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The Brand New Life talk influences, one-ups

by Ryan Snyder

The Brand New Life is like the multi-ethnic food court of the Triad music scene.

Even before taking on an eighth member, the Brand New Life could create quite a commotion. The then-seven-piece world-crunk ensemble cobbled together a hyper-kinetic chimera of Afro-Cuban, funk, dub and even hints of Baltimore house influences. Now an eight-man juggernaut of polyrhythm and brass with the addition of talking-drum player Mamadou Mbengue, the band is writing new material and setting their sights on making noise on the 2011 festival circuit.

Y!W: Your EP from a couple of months ago was just a taste of what the band does live. What are your plans for recording in 2011?

Walter Fancourt (sax): Recently we’ve written two new songs with Mamadou. Aside from the EP, we have about two albums worth of unrecorded material on top of that.

Y!W: When did your musical relationship with Mamadou begin and how does he fit into the band’s already complex dynamic?

Daniel Yount (drums): We first met him through Sandy Blocker’s drum group. Since then, we hang out with him all the time and he’s played just about every show of ours since then. So it only made sense that we brought him on. He’s the only percussionist in the group that can really control his pitch, so he sort of bridges the gap between the band’s rhythmic and melodic elements. Seth Barden (bass): He’s a musician through and through, and his musical heritage goes so far back. He comes from a long line of griots all the way back past his grandfather and great-grandfather.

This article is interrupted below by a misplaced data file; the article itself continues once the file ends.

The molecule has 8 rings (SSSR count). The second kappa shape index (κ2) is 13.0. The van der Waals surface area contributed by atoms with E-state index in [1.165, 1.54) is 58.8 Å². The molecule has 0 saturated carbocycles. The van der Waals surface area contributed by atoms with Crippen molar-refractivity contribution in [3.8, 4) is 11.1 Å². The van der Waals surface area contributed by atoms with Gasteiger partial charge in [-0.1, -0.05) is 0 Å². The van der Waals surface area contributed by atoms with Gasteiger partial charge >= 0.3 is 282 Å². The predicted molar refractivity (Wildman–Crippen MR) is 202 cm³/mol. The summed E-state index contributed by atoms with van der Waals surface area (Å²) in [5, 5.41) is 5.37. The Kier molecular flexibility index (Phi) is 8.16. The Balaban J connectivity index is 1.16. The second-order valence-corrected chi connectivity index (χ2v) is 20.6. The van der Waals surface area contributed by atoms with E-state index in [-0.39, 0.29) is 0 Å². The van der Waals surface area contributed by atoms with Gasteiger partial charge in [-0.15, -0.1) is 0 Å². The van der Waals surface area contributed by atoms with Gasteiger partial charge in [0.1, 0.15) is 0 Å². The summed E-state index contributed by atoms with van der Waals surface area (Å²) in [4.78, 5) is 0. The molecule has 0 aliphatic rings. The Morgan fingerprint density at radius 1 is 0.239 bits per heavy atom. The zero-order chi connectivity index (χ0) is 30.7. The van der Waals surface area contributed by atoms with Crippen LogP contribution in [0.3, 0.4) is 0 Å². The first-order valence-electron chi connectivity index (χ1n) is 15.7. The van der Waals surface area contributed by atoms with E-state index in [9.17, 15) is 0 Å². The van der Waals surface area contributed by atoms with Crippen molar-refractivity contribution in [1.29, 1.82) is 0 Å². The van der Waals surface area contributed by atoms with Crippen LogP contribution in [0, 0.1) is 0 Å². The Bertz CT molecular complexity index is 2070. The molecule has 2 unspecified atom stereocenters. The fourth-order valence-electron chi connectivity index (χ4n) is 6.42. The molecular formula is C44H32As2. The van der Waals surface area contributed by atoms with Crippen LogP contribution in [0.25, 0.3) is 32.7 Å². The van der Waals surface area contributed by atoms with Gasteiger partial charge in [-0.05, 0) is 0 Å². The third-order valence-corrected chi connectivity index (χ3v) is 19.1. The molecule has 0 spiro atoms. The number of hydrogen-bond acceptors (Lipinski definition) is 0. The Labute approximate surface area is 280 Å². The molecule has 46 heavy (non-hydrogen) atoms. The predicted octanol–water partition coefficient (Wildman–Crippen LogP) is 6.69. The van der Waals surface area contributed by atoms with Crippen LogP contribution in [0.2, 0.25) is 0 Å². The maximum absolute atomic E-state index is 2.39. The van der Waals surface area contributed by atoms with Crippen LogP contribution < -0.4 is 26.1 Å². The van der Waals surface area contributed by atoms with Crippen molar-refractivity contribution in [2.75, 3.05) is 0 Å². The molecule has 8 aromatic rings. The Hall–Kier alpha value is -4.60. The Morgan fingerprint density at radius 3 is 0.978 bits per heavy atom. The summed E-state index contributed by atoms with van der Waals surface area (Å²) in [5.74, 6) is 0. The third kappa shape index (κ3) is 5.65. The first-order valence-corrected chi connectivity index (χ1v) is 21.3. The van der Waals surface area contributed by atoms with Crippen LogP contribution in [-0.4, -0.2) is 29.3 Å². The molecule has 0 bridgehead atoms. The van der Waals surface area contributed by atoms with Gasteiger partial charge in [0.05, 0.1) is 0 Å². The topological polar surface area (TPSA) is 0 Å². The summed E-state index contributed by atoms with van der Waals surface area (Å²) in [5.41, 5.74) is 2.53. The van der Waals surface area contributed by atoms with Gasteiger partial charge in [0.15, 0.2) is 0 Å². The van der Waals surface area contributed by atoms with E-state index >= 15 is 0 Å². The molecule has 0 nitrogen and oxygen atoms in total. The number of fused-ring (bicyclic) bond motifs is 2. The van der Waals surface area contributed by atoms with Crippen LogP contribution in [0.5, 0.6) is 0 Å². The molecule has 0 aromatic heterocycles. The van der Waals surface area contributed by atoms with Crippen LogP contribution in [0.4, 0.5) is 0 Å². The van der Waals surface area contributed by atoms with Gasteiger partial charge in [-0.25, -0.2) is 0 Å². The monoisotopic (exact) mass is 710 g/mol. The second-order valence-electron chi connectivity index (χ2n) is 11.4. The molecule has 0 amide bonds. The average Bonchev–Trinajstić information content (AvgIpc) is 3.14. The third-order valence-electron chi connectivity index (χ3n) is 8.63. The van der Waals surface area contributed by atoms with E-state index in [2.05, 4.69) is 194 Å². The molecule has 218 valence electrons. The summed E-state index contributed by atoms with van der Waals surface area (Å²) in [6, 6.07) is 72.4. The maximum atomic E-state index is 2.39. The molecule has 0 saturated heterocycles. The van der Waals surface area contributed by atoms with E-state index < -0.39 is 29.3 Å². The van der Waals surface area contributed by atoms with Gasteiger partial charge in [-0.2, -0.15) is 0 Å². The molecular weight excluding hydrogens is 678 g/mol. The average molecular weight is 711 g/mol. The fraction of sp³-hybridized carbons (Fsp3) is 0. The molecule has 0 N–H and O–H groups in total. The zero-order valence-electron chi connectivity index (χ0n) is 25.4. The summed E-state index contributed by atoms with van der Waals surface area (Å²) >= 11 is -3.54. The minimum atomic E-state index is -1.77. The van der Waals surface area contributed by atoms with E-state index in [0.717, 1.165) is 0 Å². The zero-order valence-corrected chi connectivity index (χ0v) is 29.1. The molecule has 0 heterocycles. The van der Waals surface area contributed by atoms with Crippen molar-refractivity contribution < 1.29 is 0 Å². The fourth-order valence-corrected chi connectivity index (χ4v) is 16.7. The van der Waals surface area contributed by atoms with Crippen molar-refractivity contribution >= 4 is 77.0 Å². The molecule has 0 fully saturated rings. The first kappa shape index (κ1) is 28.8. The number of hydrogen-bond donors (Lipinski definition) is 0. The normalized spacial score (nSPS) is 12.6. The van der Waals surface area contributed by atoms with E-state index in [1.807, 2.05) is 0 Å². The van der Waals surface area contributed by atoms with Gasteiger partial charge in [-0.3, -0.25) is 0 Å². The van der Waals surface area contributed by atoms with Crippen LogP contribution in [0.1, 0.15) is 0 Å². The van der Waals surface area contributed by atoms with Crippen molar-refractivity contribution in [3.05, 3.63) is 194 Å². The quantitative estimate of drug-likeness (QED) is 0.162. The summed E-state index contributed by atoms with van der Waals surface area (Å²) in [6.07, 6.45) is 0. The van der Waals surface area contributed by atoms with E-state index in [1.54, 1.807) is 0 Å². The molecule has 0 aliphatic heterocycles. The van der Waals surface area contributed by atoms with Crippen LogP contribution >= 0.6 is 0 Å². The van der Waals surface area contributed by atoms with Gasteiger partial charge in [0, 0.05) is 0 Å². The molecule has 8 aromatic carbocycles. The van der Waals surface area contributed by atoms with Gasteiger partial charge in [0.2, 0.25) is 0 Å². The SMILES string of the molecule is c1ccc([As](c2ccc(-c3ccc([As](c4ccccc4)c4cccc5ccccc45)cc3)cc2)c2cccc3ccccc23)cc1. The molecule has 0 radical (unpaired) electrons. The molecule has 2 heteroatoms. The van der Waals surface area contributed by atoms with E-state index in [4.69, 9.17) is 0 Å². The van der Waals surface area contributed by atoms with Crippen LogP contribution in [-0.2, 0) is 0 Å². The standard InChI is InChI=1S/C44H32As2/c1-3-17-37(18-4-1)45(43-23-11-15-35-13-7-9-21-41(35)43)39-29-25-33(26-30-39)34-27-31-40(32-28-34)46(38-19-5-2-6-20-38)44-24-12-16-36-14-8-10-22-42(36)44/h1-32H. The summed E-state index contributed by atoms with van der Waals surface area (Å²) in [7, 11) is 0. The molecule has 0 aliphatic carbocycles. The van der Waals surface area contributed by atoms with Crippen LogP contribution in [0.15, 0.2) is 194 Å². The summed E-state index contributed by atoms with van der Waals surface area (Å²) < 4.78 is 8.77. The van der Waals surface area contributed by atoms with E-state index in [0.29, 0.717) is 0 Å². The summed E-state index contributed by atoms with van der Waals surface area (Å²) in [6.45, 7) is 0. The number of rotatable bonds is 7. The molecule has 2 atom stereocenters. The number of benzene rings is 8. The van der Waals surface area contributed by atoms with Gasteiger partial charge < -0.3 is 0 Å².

Y!W: Does it become difficult to wrangle all of the cues that come with having such a large, predominantly instrumental band? Does one person manage all of the live performance?

Walter: As far as who is leading, it depends on the moment. Sometimes you have to completely depend on another guy to lead you into another part, but as far as one single person kind of presiding over the entire direction of a song or a show, we don’t really have a need for it.

Y!W: Your set this weekend at Legitimate Business, are you going to be working N’DangR Species into your set?

WF: I think we should. I think it’d be awesome. We just have to work on learning their beats and staying away from stuff that’s too unpredictable. SB: We originally started studying this guy named Dean Young, which I think you can find by searching for ‘dean young rapper.’ We really want to get the word out on this guy. He’s a Polynesian rapper with Down’s Syndrome, and he is awesome. He can phrase stuff like Coltrane. We’re just trying to channel Dean Young when we play hiphop-influenced stuff.

Y!W: Who are you channeling otherwise?

DY: There’s this local musician named Devin Foust who lives near UNCG right down the street from us. That’s kind of how the whole band got together. Devin has Down’s Syndrome and couldn’t point to an F key on the piano, he’s just going on pure instinct. I was giving him drum lessons for a while, but I don’t know if you can really call them that. I would come over and put on an album and he would listen and we would try to recreate it. It was more like recreational therapy than anything. Then it started with me and Casey (Cranford), and we just kept bringing people over to Devin’s house to jam. We did this for years before the Brand New Life ever started. But he’s good, it’s really some of the damndest stuff I’ve ever heard. Seth: It turned into these really wild free-jazz explorations that, when we assessed what had happened afterwards, were pretty mind-blowing. He’s the source behind “Zack Is Back” on the EP.

Y!W: What’s the story there?

SB: One summer I came back from college and I cut off my hair. All of a sudden, Devin started calling me Zack. I said, “Devin, my name is Seth,” and he’s like “I know, now you’re Zack.”

The Brand New Life will perform at Legitimate Business this Saturday night with N’DangR Species.

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